Year-end Tax Planning: making the most of quick write offs for capital goods purchases

Michael McDevitt

Michael McDevitt


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Just about any owner of a “small” business that acquired a significant amount of assets in the last few years has noticed the IRS rules for writing them off have become very favorable.  In fact, in almost all cases for 2011, these rules allow a tax write off of either half or the entire purchase amount in the year the assets are acquired. 

Congress’ intent in loosening these rules a few years ago was to stimulate the economy and get people back to work.  The practical benefit to businesses is the corresponding reduction in the owner’s federal and state income taxes related to these business write offs can be as high as 40% of the cost of the asset!  Thus, many businesses like yours have been taking advantage of the current rules and significantly reducing the cost of the acquisition of needed business equipment.

Unfortunately, this generous write off benefit for businesses may soon be over.  Although bonus first-year depreciation and more-generous expensing limits have been extended by Congress before, another lease on life for these tax breaks is not certain this time around.  With the current election cycle in full swing it is unlikely Congress will agree to any extension of these tax breaks until the new Congress is seated early next year – if at all!  Unless Congress acts, these business tax breaks won’t be available or are severely limited next year.  

If your business plans include the possibility of purchasing machinery and equipment during the remainder of this year or early the next year, you should consider completing such purchases by year end. By doing so, you may be able to lock in these tax breaks by buying qualifying assets this year versus next year.

Like anything else in our tax laws, navigating these tax breaks effectively takes some planning and understanding of the rules.  For those that want to learn a little more about the 2011 rules, some details are provided below.  You are also invited to contact your BiggsKofford representative, or our Tax Director, Michael McDevitt, to discuss if you qualify for these tax breaks.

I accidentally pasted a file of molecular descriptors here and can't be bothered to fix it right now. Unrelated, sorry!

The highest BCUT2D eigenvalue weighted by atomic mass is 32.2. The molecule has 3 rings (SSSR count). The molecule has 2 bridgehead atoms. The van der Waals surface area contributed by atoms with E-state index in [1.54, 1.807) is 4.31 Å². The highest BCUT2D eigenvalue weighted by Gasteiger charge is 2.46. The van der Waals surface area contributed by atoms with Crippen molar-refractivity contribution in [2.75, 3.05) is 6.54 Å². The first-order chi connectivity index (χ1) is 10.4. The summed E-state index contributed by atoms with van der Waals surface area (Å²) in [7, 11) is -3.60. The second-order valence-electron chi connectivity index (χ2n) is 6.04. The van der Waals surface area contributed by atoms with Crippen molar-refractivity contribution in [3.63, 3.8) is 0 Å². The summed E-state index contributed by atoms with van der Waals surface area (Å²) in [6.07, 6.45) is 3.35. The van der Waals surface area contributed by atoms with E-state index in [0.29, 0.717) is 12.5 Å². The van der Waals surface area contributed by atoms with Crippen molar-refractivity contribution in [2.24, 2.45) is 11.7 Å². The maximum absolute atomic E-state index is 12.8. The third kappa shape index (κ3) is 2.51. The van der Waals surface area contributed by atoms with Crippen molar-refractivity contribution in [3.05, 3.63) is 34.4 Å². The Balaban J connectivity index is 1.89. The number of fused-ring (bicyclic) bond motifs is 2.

Summary of Generous Asset Write Offs for 2012

Until the end of the year, current law allows two great ways for a business to write off some or all of the purchase amount of business assets acquired this year. 

Section 179 – 100% Write Off

Section 179 of the IRS Tax Code allows a business to deduct in the current year, the full purchase price of most business assets.  The assets may be either new or used.  That all sounds great, but there are a few limitations.  Four of the most important limitations are as follows:

  1. A business is cannot take more than $139,000 of Section 179 write offs for 2012.
  2. If a business acquires more than $560,000 of assets during 2012, the amount of Section 179 deduction it can claim is reduced.
  3. A business cannot use Section 179 deductions if it has a Net Operating Loss for 2012.
  4. Some types of assets don’t qualify (example – passenger cars).

Starting in 2013, the tax law will reduce the amount that can be written off under Section 179 to $25,000, versus the $139,000 limit for 2012!

Bonus Depreciation – 50% Write Off

During 2012, if a business asset doesn’t qualify under Section 179 rules, the bonus depreciation rules allow you to write off half of the purchase amount.  As with Section 179, there are several hurdles you must pass to qualify under the bonus depreciation rules:

  1. It is a “qualified asset.”  Most tangible property qualifies (no real estate or most intangible property).
  2. It is placed in service (bought) by the end of 2012.
  3. Its original use commences with the taxpayer (new asset, not used).

Starting in 2013, bonus depreciation will be gone, unless Congress acts to extend it.

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